Climbing temperatures may be inevitable this time of year, but dairy cow productivity doesn’t have to be a casualty of heat stress. The key to success is minimizing decreases in dry matter intake and keeping rumens – and your herd – operating at peak efficiency.
“Reduced intake can lead to digestive upsets and lowered milk and milk component production,” says Tony Hall, Technical Services – Ruminant, with Lallemand Animal Nutrition. “But investing in heat abatement technology and in your herds’ ration – from dry cows to lactating cows – is crucial. Focusing on quality forages and feedstuffs, plus management changes will help diminish the negative influence heats stress has on feed intakes, your herd and your bottom line.”
As you prepare for the upcoming heat stress season, consider these four factors to overcome its effects and rev up your cows’ rations:
1. Focus on rumen function
Heat stress in dairy cows is a function of heat and humidity, along with increased body heat generated during dietary fermentation and digestion. When cows are exposed to heat stress, they often experience a reduction in the diversity of the rumen microbes, leading to digestive disruption.
In short, intakes drop, rumen pH is affected, rumen microbes do not operate at peak efficiency, rumination time decreases and fiber digestion suffers; as do milk production, milk component production and feed efficiency.
“When these rumen changes occur, they result in a reduction and inefficiency of fiber digestion,” says Hall. “This causes perfectly formulated rations to not work as hard as they could or should.”
A study from Penn State University revealed a clear correlation between environmental heat stress levels, rumination time and milk production. With each 10-point increase in the Temperature Humidity Index (THI), daily rumination could be reduced by one hour and milk production by 6 pounds. For a 1,000-cow herd, that’s 6,000 pounds of milk a day or $930 if milk is $15.50 per hundredweight.
2. Invest in ration performance
There’s a simple, economically attractive solution to overcome these losses and maintain profitability during heat stress. Live yeast probiotics, such as S. cerevisiae CNCM I-1077, help drive rumen function and milk component production during times of heat stress for a return on investment of 5:1 or greater.
Research published in the January 2020 Journal of Dairy Science reinforces the ability of live yeast to drive rumen function and keep it operating at peak performance. Results showed lactating cows supplemented with S. cerevisiae CNCM I-1077 under severe heat stress conditions demonstrated:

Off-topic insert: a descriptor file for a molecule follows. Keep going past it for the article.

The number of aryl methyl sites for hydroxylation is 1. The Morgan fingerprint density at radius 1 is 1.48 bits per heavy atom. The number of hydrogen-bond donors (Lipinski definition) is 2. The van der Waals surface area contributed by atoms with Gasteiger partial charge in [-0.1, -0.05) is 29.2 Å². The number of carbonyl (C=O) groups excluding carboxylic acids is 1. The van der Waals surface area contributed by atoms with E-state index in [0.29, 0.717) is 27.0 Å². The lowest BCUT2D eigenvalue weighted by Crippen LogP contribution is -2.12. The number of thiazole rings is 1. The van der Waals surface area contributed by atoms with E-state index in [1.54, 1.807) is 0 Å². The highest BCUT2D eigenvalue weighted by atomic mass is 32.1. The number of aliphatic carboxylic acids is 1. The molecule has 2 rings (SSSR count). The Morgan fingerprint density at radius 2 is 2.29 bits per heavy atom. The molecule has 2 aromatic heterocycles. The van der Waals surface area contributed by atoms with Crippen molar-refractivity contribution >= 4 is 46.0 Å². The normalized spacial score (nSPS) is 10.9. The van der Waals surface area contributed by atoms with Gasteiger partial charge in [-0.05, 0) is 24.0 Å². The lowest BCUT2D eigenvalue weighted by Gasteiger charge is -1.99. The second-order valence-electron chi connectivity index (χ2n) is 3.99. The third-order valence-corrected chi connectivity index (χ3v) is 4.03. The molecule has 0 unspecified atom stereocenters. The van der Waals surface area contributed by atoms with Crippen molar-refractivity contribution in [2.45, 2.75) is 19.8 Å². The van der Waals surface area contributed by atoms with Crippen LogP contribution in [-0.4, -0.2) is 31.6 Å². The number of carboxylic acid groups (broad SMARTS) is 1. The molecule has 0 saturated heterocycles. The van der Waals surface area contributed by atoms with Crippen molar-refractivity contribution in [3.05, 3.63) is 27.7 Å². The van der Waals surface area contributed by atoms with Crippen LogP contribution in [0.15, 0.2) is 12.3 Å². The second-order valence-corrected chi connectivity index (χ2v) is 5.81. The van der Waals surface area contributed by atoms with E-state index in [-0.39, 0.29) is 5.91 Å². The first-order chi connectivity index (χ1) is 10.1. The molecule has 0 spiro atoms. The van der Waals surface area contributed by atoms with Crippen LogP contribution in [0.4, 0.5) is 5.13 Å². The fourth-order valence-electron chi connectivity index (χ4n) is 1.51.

• 7.6% higher feed efficiency
• 5.7% increase in energy-corrected milk yield
In fact, more than 20 years of extensive research demonstrates cows exposed to heat stress show improvement in rumination activity, fiber degradation and manure consistency when supplemented with S. cerevisiae CNCM I-1077.
Plus, data shows ration inclusion of live yeasts such as S. cerevisiae CNCM I-1077 could result in a return on investment of $0.54/head/day based on milk component improvement alone. A 1,000-cow herd would gain $540/day.
3. Feed high-quality aerobically stable forages
Forage quality is always important, but seldom more so than during periods of heat stress. Aerobically unstable silage can cause the entire ration to heat, leading to lowered intakes and reversing the work you’ve done to optimize rumen function. Additionally, aerobic instability is a sure sign of nutrient loss, as well as an indicator of spoilage, molds and toxins.
“The negative effects of heat-stressed dairy cows offered a hot and aerobically unstable TMR is a disastrous combination,” cautions Hall.
Keeping cows eating can be very expensive to “fix” once these feedstuffs are in the feed bunk. These types of products, such as acids, TMR stabilizers and mycotoxin binders can be costly ration additions, adding as much as $0.15 per cow per day to your feed costs.
Instead, focus on providing lactating cows with the highest quality, most digestible forages and strive to maximize the inclusion of forage neutral detergent fiber (NDF) within the appetite limit of each pen.
4. Remember the basics
Lastly, don’t forget about these basic heat stress mitigation tips. In addition to normal heat abatement strategies, these nutrition-focused management tips help protect feed consumption and rumen efficiency:
• Provide adequate water
• Alter feeding times to counteract higher temperatures
• Push-up feed frequently
• Prevent sorting
“Cows can continue to perform very well during the summer, despite the complications of heat stress,” concludes Hall. “Paying attention to details, reducing feeding disruptions and investing in effective nutrition solutions pay dividends in ration and cow productivity, even in the face of challenging conditions.”
Help your cows power through heat stress with rations formulated to help protect them against expensive inefficiencies.
To learn more visit lallemandanimalnutrition.com.